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Math Help - How do I prove this limit using the δ , ε method of proof?

  1. #1
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    How do I prove this limit using the δ , ε method of proof?

    Hi, can somebody please help me how to prove this limit:

    lim x->2 (2x + 3) / (x - 1)

    using the δ , ε method of proof?

    I know that:

    if 0 < | x - 2 | < δ then | ( (2x + 3) / (x - 1) ) - 7 | < ε

    but i'm not quite sure what to do after that

    Thanks!
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  2. #2
    o_O
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    \lim_{x \to 2} \frac{2x + 3}{x-1} = 7

    By definition:
    \forall \epsilon > 0, \ \exists \delta > 0 such that whenever 0 < |x - 2| < \delta then it follows that \left| \frac{2x+3}{x - 1} - 7 \right| < \epsilon

    In these questions, you always fudge the last expression to get |x - 2| < \text{something} in terms of \epsilon in which you set \delta to. So:

    \begin{array}{rcl} \left| \displaystyle \frac{2x + 3}{x-1} - \frac{7(x-1)}{x-1} \right| & < & \epsilon \qquad \text{Found common denominator}\\ & & \\ \left| \displaystyle \frac{2x + 3 - 7x + 7}{x-1} \right| & < & \epsilon \\ & & \\ \left| \displaystyle \frac{-5x + 10}{x - 1} \right| & < & \epsilon \\ & & \\ |-5| \displaystyle \frac{|x-2|}{{\color{red}|x-1|}} & < & \epsilon \end{array}

    So the problem is the |x - 1|. To deal with this, we can assume that we're dealing with relatively small \delta values so we can say \delta \leq \frac{1}{2} (Normally we use \delta \leq 1 but we run into a bit of a problem so we choose a different value). So:
    |x - 2| < \delta \leq \frac{1}{2}  \ \ \Rightarrow \ \ -\frac{1}{2} \ < \ x - 2 \ < \ \frac{1}{2}

    Adding +1 to all 3 sides we get: \frac{1}{2} < x - 1 < \frac{3}{2} \ \Rightarrow {\color{red}2 > \frac{1}{|x - 1|}} > \frac{2}{3}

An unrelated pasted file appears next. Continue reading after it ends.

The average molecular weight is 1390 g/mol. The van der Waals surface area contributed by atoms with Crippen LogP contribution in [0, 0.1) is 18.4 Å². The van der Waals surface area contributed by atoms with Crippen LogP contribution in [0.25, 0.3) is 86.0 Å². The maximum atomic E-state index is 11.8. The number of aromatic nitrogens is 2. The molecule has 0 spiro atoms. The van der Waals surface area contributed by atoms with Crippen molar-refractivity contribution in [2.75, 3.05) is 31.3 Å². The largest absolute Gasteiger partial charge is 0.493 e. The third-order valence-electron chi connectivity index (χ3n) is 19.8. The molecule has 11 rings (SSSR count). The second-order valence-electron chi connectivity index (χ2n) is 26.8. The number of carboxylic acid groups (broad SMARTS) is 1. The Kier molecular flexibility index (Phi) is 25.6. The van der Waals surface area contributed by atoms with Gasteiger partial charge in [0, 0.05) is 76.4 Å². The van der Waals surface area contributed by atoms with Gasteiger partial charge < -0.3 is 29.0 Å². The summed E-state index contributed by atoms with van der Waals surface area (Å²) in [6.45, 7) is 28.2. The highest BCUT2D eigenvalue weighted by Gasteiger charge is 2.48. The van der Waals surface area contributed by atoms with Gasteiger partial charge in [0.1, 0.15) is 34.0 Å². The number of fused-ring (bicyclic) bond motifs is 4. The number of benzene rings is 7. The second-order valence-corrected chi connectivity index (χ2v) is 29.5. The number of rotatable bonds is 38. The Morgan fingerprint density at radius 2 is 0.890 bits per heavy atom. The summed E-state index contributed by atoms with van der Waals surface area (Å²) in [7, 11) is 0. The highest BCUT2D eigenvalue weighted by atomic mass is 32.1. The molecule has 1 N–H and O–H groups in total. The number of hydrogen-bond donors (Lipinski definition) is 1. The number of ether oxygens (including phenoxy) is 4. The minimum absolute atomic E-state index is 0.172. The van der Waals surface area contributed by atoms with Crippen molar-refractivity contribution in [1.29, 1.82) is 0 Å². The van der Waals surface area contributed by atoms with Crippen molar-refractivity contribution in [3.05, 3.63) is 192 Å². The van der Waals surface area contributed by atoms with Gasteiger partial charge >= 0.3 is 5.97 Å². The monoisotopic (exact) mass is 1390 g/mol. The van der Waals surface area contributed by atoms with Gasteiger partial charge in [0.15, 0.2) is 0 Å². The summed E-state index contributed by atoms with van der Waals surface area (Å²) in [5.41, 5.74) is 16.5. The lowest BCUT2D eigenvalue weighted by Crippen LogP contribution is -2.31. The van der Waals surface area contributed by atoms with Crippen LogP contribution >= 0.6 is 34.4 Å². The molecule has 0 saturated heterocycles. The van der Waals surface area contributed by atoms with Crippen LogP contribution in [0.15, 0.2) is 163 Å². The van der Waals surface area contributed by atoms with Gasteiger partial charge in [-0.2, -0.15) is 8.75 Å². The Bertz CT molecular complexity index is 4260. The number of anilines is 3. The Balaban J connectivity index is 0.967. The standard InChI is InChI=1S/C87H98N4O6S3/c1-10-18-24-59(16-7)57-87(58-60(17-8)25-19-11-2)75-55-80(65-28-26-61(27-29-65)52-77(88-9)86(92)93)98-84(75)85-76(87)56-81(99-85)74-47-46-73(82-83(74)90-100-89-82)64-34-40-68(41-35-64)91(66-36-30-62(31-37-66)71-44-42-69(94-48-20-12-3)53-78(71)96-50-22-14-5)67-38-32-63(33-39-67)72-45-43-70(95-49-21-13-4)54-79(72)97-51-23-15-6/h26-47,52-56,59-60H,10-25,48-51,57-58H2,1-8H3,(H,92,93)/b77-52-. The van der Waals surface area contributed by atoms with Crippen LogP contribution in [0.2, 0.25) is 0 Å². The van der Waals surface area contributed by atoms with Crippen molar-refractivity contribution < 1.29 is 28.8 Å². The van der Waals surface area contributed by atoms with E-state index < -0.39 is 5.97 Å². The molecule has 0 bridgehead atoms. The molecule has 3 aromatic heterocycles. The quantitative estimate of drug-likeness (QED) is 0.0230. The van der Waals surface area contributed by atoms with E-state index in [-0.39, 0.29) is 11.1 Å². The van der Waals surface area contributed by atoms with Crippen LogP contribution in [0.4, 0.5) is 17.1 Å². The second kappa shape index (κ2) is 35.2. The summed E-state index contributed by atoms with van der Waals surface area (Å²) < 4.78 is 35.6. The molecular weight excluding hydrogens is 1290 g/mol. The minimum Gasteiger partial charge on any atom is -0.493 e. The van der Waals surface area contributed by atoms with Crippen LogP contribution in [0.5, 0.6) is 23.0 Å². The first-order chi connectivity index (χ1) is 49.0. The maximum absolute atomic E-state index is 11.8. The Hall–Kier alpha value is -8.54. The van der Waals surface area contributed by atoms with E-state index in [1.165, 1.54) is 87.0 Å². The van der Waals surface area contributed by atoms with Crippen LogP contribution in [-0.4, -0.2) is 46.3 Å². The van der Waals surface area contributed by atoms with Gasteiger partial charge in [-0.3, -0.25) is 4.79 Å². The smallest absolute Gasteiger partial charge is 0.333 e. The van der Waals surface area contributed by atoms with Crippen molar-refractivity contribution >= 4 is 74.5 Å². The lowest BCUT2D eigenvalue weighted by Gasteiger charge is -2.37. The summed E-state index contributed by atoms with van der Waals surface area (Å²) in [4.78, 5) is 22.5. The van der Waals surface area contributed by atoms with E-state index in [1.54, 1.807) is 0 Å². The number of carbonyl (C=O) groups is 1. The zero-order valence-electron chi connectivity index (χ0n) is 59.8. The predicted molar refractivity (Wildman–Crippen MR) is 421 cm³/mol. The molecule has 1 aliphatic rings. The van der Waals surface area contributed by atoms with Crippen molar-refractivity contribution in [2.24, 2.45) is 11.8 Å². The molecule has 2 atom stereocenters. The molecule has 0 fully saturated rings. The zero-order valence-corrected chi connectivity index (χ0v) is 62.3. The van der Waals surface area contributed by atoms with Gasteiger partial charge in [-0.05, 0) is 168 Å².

Can you finish off?
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  3. #3
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    Can you finish it please?

    I understand what you've done so far, but don't know what to do next. :P
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    It isn't that big a leap.

    You want to get |x - 2| < \text{Something}. Then we'll let \delta = \text{Something} and we're done.

    We have: 5\frac{{\color{red}1}|x-2|}{{\color{red}|x-1|}} < \epsilon and {\color{red}\frac{1}{|x-1|} < 2}.

    So we know that: 5\frac{|x-2|}{|x-1|} < \hdots ??? Think!
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  5. #5
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    ε / 10 = δ?
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    Quote Originally Posted by coldfire View Post
    or  \delta = \frac{2\epsilon}{5}?

    I'm so confused
    we have 5 \cdot \frac {|x - 2|}{|x - 1|} < \epsilon with \frac 1{|x - 1|} < 2

    thus, 5 \cdot \frac {|x - 2|}{|x - 1|} < 5 \cdot 2 |x - 2| = 10|x - 2| < \epsilon

    so ...
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  7. #7
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    so it's \delta = \frac{\epsilon}{10}?
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    Quote Originally Posted by coldfire View Post
    so it's \delta = \frac{\epsilon}{10}?